The UN has named October 31st as 7 BILLION DAY. It’s the day when the birth of a child to someone, somewhere on earth, will tip the world’s population to over 7,000,000,000. Imagine 28,592 people standing on every single square kilometre of the entire land mass of England, Ireland, Scotland and Wales. That’s 7bn people.
But the real story of 7 BILLION DAY isn’t in the headline figure. It’s in the disparities and inequalities which underpin population growth. World population is growing at a rate of 78m per year. Nearly all of that growth - 97% - is taking place in less developed countries.
Stastistics may be dull, but just for a moment, here are a few relating to the developed v. the less developed world. Consider the UK v the Democratic Republic of Congo (DRC). Those living below the international poverty line: UK 0%, DRC 65%. Doctors per 100,000 people: UK 230, DRC 11. Fertility: UK 1.9, DRC 6.4 children per woman. Percentage of children who die before the age of five: UK 0.3%, DRC 21.9%.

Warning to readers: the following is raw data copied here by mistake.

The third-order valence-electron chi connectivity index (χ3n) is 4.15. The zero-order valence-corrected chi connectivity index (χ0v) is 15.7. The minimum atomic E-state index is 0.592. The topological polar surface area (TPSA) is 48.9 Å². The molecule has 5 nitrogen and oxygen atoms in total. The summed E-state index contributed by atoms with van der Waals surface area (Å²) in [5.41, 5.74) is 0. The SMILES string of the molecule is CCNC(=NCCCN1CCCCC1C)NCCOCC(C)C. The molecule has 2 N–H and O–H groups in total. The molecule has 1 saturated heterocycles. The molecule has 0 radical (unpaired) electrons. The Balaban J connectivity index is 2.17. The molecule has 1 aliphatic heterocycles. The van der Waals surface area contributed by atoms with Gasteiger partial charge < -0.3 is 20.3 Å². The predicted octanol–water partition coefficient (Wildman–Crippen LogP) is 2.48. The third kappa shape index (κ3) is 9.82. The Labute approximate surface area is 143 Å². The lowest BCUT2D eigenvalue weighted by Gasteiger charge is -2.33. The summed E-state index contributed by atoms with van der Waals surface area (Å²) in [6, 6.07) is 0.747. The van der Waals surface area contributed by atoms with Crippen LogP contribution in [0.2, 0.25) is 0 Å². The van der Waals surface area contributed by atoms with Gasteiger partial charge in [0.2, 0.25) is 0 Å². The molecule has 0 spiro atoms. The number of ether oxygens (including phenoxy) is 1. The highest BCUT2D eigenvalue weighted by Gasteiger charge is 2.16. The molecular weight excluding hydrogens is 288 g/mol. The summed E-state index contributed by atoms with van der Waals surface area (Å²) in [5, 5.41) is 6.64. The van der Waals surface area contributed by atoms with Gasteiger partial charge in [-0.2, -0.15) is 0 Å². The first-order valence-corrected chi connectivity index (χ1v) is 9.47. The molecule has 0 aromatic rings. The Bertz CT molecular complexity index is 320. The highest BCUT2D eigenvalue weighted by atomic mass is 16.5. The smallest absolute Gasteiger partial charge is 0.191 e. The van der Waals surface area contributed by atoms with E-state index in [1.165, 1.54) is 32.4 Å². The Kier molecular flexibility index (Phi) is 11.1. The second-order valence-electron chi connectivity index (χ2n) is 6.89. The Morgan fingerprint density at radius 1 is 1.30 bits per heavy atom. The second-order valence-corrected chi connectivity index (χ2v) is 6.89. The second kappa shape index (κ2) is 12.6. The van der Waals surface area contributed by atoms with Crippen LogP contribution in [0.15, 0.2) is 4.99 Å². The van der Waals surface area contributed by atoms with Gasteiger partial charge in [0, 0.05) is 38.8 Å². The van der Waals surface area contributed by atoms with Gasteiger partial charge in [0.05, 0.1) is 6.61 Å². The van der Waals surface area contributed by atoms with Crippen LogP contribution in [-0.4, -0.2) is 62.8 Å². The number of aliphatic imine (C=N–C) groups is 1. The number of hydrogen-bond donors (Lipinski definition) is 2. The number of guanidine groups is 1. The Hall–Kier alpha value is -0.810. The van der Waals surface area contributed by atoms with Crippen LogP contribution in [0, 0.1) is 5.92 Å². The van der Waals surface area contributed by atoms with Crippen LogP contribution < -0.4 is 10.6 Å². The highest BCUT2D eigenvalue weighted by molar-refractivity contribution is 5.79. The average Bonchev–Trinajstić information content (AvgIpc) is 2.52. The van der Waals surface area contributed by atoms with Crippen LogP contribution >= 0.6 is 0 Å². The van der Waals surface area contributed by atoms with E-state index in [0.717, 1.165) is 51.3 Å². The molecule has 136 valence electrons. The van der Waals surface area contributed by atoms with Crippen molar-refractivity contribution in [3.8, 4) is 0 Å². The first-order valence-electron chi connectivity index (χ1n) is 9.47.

In the less developed world, people fight to subsist, governments struggle to provide healthcare, sexual and reproductive health services may be next to non-existent , the proportion of women of child-bearing age is high, more children are born, and more people create a greater strain on resources. So the relentless cycle continues.
Every major agency with an interest in breaking the cycle understands that the fundamental building block is ensuring that women and young people have the support, information and education to access sexual and reproductive health services and supplies, free from fear, coercion, violence, stigma and prejudice. That they have absolute freedom to control their sexual and reproductive health, as a basic human right. In the words of Nafis Sadik, former head of the United Nations Population Fund, “It is the freedom from which all other freedoms flow”.
IPPF and its member associations are dedicated to empowering people to recognise and exercise this freedom, so that each and every one of the 7 billion people who now occupy this planet (as IPPF Director General Tewodros Melesse has said), “Can have a life of hope, lived with dignity, respect and meaning”.
If current trends continue, 9 BILLION DAY will occur in June 2050. If none of those 9 billion live in poverty, it’ll be something to celebrate. If not, is it a milestone we really want to reach? One final question: what’s your reading rate? If it’s around the national average, since you started reading this story, 480 more babies have been born.